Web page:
Sunday, 3 August 2014

A Loki-coloured necklace

Some colours just look good together, okay? And I had these black and green glass beads. And these brass-coloured ones (that I suspect are actually glass, too).

And one single orphaned pearly bead.

The colours just work, and I had these beads that needed to be used up.

I was also inspired by some necklaces I've seen online - I had a mental image of a more masculline-y type of necklace, what with the black. It turns out the mental image was for a "twelve step necklace". Huh.

Whatever. I used that orphaned bead in a dignified manner and I now have a necklace to balance out my jewellery hanger. The bluish and silvery side started overpowering the warm-coloured side. That, frankly, was to be expected.

Saturday, 2 August 2014

1848 Jacket Sewalong: The braiding pattern

I keep forgetting to post this.

Here's a link to the braiding pattern - the soutache, and the "frog closures". It's one page in PDF that should give you a braiding pattern to fit into a 4 cm border at 100%.

The soutache pattern, I admit, is slightly different from what's on the jacket, where it's more... rounded. This is what I worked out in Inkscape, while trying to fit it into the 4 cm border with a 3 mm wide line - to accommodate my soutache. I guess the original braid was narrower. (The line in the final pattern is narrower, too, but I had to try it out with the 3 mm, to make sure it does not overlap or anything.)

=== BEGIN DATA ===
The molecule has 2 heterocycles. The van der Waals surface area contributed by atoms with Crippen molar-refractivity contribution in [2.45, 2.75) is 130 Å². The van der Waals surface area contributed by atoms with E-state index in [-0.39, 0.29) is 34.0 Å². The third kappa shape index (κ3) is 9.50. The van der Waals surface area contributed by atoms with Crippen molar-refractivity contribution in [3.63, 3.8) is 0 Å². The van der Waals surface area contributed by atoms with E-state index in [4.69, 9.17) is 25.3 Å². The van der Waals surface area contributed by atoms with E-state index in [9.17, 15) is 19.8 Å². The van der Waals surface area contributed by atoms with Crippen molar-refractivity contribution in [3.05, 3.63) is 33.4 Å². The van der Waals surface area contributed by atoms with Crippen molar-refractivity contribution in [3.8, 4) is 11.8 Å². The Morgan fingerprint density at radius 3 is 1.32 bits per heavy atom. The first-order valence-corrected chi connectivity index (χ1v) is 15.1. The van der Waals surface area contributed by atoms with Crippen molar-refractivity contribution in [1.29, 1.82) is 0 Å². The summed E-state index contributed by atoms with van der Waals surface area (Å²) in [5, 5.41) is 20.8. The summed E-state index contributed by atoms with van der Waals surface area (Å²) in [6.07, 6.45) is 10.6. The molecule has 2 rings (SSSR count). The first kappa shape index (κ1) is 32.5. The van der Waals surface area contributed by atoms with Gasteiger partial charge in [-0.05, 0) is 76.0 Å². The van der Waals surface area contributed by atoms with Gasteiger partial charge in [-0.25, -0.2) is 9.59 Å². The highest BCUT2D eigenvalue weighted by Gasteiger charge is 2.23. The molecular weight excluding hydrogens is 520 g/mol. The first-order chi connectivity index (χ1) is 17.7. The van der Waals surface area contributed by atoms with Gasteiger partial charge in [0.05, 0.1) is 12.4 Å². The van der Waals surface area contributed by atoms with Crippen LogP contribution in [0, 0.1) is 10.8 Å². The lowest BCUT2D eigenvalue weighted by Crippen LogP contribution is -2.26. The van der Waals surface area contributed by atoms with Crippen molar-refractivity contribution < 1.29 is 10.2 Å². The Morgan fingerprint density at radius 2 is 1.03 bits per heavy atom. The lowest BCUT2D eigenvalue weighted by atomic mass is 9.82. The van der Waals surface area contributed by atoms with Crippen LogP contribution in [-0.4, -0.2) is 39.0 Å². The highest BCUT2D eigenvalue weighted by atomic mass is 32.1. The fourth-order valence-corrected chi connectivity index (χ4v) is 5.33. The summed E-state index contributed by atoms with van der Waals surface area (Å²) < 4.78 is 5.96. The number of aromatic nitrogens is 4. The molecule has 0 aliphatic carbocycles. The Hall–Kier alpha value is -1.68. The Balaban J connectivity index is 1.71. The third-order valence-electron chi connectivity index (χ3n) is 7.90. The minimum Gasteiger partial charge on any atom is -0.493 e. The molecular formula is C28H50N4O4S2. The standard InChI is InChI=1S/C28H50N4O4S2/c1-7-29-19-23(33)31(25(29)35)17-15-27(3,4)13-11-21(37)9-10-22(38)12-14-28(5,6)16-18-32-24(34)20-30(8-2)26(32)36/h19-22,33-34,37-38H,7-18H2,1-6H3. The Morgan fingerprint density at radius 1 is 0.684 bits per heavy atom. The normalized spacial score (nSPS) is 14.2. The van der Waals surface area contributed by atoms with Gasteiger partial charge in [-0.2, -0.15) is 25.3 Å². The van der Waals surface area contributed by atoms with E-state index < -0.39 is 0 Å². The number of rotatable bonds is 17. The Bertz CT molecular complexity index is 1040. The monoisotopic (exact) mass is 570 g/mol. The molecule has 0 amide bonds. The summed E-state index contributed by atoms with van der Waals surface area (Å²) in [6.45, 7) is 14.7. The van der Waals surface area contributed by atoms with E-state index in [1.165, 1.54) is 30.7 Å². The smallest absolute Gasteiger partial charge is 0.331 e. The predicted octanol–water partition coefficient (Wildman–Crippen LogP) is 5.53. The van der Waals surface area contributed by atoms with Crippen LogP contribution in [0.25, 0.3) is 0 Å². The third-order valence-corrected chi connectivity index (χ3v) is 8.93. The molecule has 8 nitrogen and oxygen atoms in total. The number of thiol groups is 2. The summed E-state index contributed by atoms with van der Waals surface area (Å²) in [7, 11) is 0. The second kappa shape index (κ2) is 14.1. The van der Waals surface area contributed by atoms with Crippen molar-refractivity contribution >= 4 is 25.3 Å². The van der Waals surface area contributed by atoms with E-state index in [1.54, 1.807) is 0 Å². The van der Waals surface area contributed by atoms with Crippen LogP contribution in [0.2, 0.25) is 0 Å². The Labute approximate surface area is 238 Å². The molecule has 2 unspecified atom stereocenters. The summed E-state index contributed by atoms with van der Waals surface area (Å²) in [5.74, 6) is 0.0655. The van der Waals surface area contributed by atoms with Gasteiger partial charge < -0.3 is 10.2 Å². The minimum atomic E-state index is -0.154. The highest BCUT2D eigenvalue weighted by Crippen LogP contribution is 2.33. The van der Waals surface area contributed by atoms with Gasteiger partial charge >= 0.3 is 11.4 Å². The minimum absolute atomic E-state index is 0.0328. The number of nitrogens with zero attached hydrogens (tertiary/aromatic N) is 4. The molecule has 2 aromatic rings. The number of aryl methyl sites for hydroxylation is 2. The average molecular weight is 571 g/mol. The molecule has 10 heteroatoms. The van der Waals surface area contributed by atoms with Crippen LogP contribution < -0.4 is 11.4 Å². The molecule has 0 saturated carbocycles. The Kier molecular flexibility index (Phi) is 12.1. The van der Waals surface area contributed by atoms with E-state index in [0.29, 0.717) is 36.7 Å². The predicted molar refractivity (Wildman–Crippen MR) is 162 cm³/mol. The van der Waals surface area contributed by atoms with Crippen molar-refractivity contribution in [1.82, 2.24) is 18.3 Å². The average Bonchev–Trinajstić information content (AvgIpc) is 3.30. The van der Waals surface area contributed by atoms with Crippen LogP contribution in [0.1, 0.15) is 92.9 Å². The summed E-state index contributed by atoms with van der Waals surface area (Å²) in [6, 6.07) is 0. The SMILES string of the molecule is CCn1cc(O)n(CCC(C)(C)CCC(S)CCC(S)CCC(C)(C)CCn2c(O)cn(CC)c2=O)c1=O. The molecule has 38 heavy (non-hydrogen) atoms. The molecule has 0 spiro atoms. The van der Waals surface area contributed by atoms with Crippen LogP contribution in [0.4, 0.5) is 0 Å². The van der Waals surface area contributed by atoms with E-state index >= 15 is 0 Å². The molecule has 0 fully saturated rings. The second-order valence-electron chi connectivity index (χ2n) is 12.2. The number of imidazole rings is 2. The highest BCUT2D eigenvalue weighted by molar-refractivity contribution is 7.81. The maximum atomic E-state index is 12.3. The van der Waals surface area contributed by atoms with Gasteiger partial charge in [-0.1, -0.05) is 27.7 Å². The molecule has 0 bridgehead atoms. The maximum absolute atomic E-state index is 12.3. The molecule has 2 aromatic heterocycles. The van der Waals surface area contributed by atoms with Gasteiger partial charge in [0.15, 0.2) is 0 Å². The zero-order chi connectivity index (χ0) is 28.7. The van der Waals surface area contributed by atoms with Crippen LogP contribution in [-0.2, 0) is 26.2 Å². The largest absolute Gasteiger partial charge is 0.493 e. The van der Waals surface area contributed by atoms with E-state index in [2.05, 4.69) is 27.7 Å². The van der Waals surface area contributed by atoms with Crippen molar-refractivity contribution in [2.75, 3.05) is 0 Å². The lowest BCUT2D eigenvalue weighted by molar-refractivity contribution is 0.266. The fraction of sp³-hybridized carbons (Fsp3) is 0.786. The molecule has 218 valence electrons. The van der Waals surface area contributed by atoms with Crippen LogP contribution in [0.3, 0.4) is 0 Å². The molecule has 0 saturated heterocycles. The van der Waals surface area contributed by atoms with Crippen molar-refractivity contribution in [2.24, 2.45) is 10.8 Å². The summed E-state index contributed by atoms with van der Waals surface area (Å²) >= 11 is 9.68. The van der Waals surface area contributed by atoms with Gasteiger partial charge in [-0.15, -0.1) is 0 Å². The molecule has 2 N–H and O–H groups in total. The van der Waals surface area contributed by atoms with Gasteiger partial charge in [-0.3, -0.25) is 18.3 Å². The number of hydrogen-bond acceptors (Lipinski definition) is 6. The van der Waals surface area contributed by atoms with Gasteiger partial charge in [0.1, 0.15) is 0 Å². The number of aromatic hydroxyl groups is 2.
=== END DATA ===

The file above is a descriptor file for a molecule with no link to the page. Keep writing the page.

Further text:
It's the front centre corner of the jacket (turned 90 degrees). In the rest of the jacket, the pattern just continues. I haven't tried deciphering the sleeve pattern from the photos; that would take forever and I don't want to duplicate it anyway.

The closure is so complicated, the resizing from the tiny picture in the book - especially because it's imprecise there - took me some time... I still haven't really figured that pattern out. Maybe I'll cowardly back out from that to something less complicated...

Friday, 1 August 2014

HSF #13: Under $10 - 1930s-40s-style trousers

Remember my almost favourite trousers?
I've wanted a new pair of wide-legged white summer trousers for quite a while now. Over time, it evolved into a pair of 1930s-40s-style wide-legged trousers. I looked at pictures, I looked at vintage patterns online, I compiled a Pinterest board for active wear / outdoors wear / hiking wear / whatever of the era, inspired by Swallows and Amazons (I love Arthur Ransome's books, as my Literary Heroine Party questionnaires attest to). After all that, I was on the lookout for white cotton twill to make my trousers. Sounds like a basic enough fabric, right?